Gov. Pat McCrory, a Republican, has been invited to join Hunt, a Democrat, in leading a session on charting a path forward, according to the agenda. Phil Berger, president pro tem of the state Senate, has also been invited to participate in a panel about “value-added” ratings that use student test scores to gauge teacher effectiveness.
Confirmed speakers with ties to Charlotte include state Board of Education member John Tate, who will talk about education in Finland, and Bryan Hassel, a consultant who will talk about creating highly paid teaching jobs in Charlotte-Mecklenburg’s Project LIFT schools. Registration is open through the end of January. Details: http://iei.ncsu.edu Ann Doss Helms
Faster commissioners meetings?
Mecklenburg Board of County Commissioners meetings are not known for their brevity, so it was a rare occasion on Thursday when a planning meeting that was scheduled for four hours took only three.
It followed a regular meeting of the board that had lasted only an hour.
When both meetings ended, commissioners looked at each other like they didn’t know what to do next, and several made quips about the early adjournments.
Board Chairman Trevor Fuller said he’s trying to keep meetings moving at an efficient pace and not get bogged down in “speech-making.”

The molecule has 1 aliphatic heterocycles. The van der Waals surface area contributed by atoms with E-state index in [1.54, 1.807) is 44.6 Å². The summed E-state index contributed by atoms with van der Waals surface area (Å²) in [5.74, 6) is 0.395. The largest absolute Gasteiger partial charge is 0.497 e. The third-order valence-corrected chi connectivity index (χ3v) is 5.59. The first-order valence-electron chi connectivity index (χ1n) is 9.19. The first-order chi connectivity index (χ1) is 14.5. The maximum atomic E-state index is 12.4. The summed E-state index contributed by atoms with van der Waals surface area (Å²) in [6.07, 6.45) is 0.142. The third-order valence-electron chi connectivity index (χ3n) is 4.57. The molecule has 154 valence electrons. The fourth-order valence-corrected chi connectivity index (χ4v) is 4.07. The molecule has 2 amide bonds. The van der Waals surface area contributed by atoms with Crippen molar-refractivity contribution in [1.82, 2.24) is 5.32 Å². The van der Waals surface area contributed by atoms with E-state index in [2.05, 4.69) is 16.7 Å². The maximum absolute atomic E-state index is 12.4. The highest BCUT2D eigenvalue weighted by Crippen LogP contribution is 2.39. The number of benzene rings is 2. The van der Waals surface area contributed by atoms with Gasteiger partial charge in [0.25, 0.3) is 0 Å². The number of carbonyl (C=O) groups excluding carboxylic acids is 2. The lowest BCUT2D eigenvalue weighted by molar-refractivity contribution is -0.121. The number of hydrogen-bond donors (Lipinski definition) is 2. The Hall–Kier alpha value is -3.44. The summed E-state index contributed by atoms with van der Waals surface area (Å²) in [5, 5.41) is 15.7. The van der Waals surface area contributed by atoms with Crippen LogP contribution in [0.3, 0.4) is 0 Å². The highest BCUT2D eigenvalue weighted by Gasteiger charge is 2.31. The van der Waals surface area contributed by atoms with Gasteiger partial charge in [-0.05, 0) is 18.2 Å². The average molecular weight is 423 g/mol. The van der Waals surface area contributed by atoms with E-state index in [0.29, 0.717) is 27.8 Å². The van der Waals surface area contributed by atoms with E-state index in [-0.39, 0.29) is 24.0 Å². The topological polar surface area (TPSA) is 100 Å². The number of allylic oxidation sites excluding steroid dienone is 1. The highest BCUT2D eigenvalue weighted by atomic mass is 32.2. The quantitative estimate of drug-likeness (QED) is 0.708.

“We’re trying to be not only respectful in what people want to say, but efficient in what we do,” Fuller said. “Sometimes we get carried away with things when we don’t focus on keeping our conversation to the subject.” David Perlmutt
Harris gains endorsement
Republican U.S. Senate candidate Mark Harris got a big boost last week – the endorsement of former Republican presidential candidate Mike Huckabee.
“He’s a true conservative who will join us in fighting against the status quo in Washington,” Huckabee said in a statement. “Americans are looking for leaders who they can trust to place their oath of office above partisan politics by fighting for the Constitution and standing up for what they believe in.”
Both Huckabee and Harris are Baptist ministers. Harris is pastor of Charlotte’s First Baptist Church.
Huckabee is expected to campaign in North Carolina for Harris ahead of the May 6 primary. He could help Harris energize support among social conservatives in the six-way primary.
A former Arkansas governor, Huckabee ran for president in 2008. He finished second in total delegates to Arizona Sen. John McCain.
McCrory emphasizes MLK legacy
Gov. Pat McCrory emphasized the continued importance of upholding Dr. Martin Luther King, Jr.’s legacy Friday at the state employees’ celebration in Raleigh.
In advance of Monday’s holiday, McCrory spoke about the importance of remembering King’s words from 50 years ago and living them every day.
King “issued basically two challenges,” McCrory said in front of an audience of about 300 at First Baptist Church. “First, that we as a society must end racial prejudice. The other, that we must be judged by the content of our individual character, a theme that we celebrate today.”
The governor highlighted a number of state employees in the audience who he said had worked to do the right thing, even when no one was looking – what he called his own definition of good character. The (Raleigh) News & Observer
Lawmakers named to health panel
House Speaker Thom Tillis last week named three Mecklenburg County lawmakers to the new Joint Legislative Study Committee on the Affordable Care Act.
Appointed were: Republicans Charles Jeter of Huntersville and Jacqueline Schaffer of Charlotte and Charlotte Democrat Beverly Earle. Jim Morrill